Then there are the enterprise agreements. Enterprise agreements are agreements made collectively between all employees and the employer. You ensure better and additional requirements on what your price offers. In particular, they generally set a higher base salary. The most likely enterprise agreement applicable to you is SA Government Wages Parity (Salaried) 2014. But you have to read it carefully to see if it applies to you, because it is not. For example, nurses and midwives have their own enterprise agreement, the Nursing/Midwifery (South Australian Public Sector) 2013. All potentially relevant business agreements are available here, while a list of common agreements for public sector companies can be found here. Registered contracts apply until they are terminated or replaced.
Unfortunately, for public service employees, it is not just a law or a distinction that defines all your rights. Instead, there is a very confusing network of laws, distinctions, business agreements and many other documents and instruments and provisions. If a job has a registered contract, the premium does not apply. However: Then there are many other laws that can apply to your specific part of the public service, depending on your work. For example, if you are a teacher, certain provisions of the Education Act 1972 (SA) have an impact on your labour rights, while if you are a doctor, the 2008 Health Care Act (SA) will be relevant. There are also other laws that could sometimes be relevant, such as the Ombudsman Act 1972 (SA), the Independent Commissioner Against Corruption Act 2012 (SA) and the Whistleblowers Protection Act 1993 (SA). There are also “guidelines” from some departments and other documents that are lying around, which could have a significant impact on your labour rights. For example, if you are employed in a health role, a document called the SA Health Human Resources Manual can have very important consequences for you.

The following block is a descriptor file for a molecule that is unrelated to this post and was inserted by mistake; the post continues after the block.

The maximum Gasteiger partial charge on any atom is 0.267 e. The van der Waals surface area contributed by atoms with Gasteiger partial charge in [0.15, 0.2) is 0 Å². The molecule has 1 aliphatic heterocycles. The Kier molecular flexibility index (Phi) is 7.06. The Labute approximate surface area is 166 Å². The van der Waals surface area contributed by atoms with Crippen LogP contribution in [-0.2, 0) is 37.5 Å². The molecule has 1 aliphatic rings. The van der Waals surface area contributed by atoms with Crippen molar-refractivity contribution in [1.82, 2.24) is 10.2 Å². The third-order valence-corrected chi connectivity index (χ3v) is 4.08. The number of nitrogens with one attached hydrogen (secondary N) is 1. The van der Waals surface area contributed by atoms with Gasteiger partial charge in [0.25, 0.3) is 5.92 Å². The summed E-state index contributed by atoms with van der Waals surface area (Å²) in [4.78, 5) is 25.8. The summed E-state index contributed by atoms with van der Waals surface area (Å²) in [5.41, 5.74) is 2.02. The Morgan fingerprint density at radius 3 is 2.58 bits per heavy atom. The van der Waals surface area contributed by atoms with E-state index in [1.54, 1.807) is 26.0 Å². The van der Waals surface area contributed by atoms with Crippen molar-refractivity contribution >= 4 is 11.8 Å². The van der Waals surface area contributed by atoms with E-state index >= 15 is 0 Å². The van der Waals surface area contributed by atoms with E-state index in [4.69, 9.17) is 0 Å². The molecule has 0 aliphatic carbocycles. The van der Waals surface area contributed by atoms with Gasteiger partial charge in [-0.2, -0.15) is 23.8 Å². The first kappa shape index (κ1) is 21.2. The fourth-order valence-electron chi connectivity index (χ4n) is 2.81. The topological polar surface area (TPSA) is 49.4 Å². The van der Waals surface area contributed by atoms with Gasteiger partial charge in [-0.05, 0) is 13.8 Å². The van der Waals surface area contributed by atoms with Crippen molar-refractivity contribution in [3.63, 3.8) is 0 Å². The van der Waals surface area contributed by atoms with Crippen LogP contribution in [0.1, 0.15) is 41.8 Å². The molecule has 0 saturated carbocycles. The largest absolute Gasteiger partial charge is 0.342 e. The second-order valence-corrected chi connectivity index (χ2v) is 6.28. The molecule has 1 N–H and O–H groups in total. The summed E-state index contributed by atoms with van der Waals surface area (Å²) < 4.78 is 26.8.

It is not publicly available, but you should be able to request a copy from your employer. The Fair Work Commission can also help employers and workers who are embarking on the “New Approaches” program. Learn more about the new approaches on the Fair Labour Commission website. Then there is the public sector law. It contains a whole series of very specific laws about your employment. But beware, not all public sector employees are subject to the public sector law. A copy of all material filed by the SDA in support of the application is published on this page. The EPI has a useful list on its website of some of the relevant instruments mentioned above.
The general information about labour law that you find on the Internet is usually useless to you. Indeed, since 2006, almost all workers are subject to federal labour law (first WorkChoices, now the Fair Work Act). But public service employees are one of the few types of workers who are not subject to federal labour law. Almost all of the information you find on workers` rights will be governed by federal labour laws that do not apply (most often) to you. It can be difficult to develop your work rights at the best of times, but if you are a public sector employee in SA, it is particularly difficult. The instructions issued on April 21, 2020 (above) contain a timetable for submitting evidence and/or submissions in response to the request. If you`re looking for general clues to try to understand your situation, here are some of the many rules you should think about.